Having overcome the nausea which hit me after reading about the hunting of foxes with airplane and snowmobile (Snarling Tractors and No Tallyho, Feb. 17), several thoughts came to mind. It is unsound ecologically and morally that these men should be allowed to kill 100 foxes a year with mechanical aids merely to pass the time. It is a disgusting parody of sport.
Moreover, I was bemused by the complaint that there is not much to do during the Northern winters. Why not try hunting by snowshoe or ski, if one must hunt? The answer, I'm afraid, is that to these Americans (and they are not alone), minimal exertion, gasoline-powered engines, killing if possible, seem to be essential to outdoor "sport." Perhaps they are to be pitied more than the foxes, but meanwhile they are ruining the outdoors for the rest of us.
Palo Alto, Calif.
"He could have gone to ground anytime he wanted." It sounds to me like the speaker is equating his IQ with that of the fox so ruthlessly pursued and killed. Perhaps if this same daring hunter spent more time learning about ecology and the natural balance of nature he could surpass the fox's mentality, leave him alone and wait for the return of the game birds—if the sounds of the snowmobile engines haven't already driven them away for good.
MRS. JOHN A. JOSLYN
The mentality, not to say morality, of Minnesota's snowmobile fox hunters is best revealed in Bob Allison's remark that there is nothing else to do outdoors in the Minnesota winter. Having thus eliminated skiing, skating, sledding, tobogganing, ice fishing and the like, we can only say: don't just sit there—get out and kill something!
Groping for a rationale for this disgusting pastime, we are further advised that foxes are to be killed because in them are combined the worst traits of cats and dogs. I don't know about cats, but a dog's worst trait is what it does on people's lawns. I can see it now: after a visit to a neighbor's lawn, the poor poodle is pursued through the neighborhood by some nitwit, foot to the floor of his snowmobile, pump gun blazing, while a plane circles overhead to spot the next offender. After all, what else is there to do during a Minnesota winter?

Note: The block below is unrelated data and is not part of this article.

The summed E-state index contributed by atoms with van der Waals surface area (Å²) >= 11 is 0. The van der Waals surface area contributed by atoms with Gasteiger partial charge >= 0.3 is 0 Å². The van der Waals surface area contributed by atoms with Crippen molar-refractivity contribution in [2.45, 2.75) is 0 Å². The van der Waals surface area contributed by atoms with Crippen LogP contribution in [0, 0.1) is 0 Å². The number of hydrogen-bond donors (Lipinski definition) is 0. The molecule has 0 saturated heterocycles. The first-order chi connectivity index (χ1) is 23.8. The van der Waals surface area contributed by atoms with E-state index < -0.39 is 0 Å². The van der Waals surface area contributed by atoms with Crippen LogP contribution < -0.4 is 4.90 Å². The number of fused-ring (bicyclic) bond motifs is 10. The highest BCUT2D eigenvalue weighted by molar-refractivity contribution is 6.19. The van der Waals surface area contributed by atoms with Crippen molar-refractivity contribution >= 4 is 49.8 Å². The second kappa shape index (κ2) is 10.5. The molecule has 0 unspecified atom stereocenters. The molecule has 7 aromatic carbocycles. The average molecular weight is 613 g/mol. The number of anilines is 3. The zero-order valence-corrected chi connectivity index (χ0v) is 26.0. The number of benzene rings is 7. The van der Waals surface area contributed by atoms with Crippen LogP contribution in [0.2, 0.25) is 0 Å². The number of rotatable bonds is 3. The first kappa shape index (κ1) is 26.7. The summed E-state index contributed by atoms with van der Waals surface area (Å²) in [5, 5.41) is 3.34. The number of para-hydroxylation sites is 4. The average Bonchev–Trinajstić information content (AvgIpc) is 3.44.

JOHN R. HUDSON
Each time I read an article in SI or in any other magazine on conservation—or the lack of it—I am reminded of an experience I had some four years ago while I was attending Lehigh University. Like many other engineering students, I was taking a biology course in order to "broaden my interests." In the hall outside the classroom was an exhibit case containing what seemed to me to be a conglomeration of biological species.
One day I arrived somewhat early for class and, to pass the time, I skimmed the exhibit. As my eyes jumped randomly across the case, I suddenly saw a sign that made me stop. Here, in the most dimly lit part of the exhibit, where the glass case seemed to have years of dust caked upon it, I read something like this:
WORLD'S MOST DESTRUCTIVE CREATURE. MUCH OF ITS EFFORT IS SPENT DESTROYING THE VERY ENVIRONMENT IT NEEDS TO SURVIVE.
I strained my eyes to focus on what I expected to see, but I could see nothing. Perhaps a fly or a termite, I thought. No, there was nothing there. I turned away, softly cursing that this, of all the creatures, would be missing. But at the last instant, although it was almost invisible through the shadows and the darkness and the dust, I saw it. With a feeling almost terrifying in its intensity, I realized I was looking into a mirror: Homo sapiens!
DOUGLAS G. MARSH
OLD HANDS ON DECK
As Ezra Bowen has pointed out (I Finally Got the Point, Feb. 10), basketball games aboard the aircraft carrier Midway during the middle '40s were something to behold. However, for him to even suggest that gambling was going on—oh perish the thought! Also, I must take exception to Mr. Bowen's statement regarding "one or two notably ill-behaved officers' teams," for I was a member of one of those teams—and, after all, Congress had decreed that we all were "officers and gentlemen." What higher authority?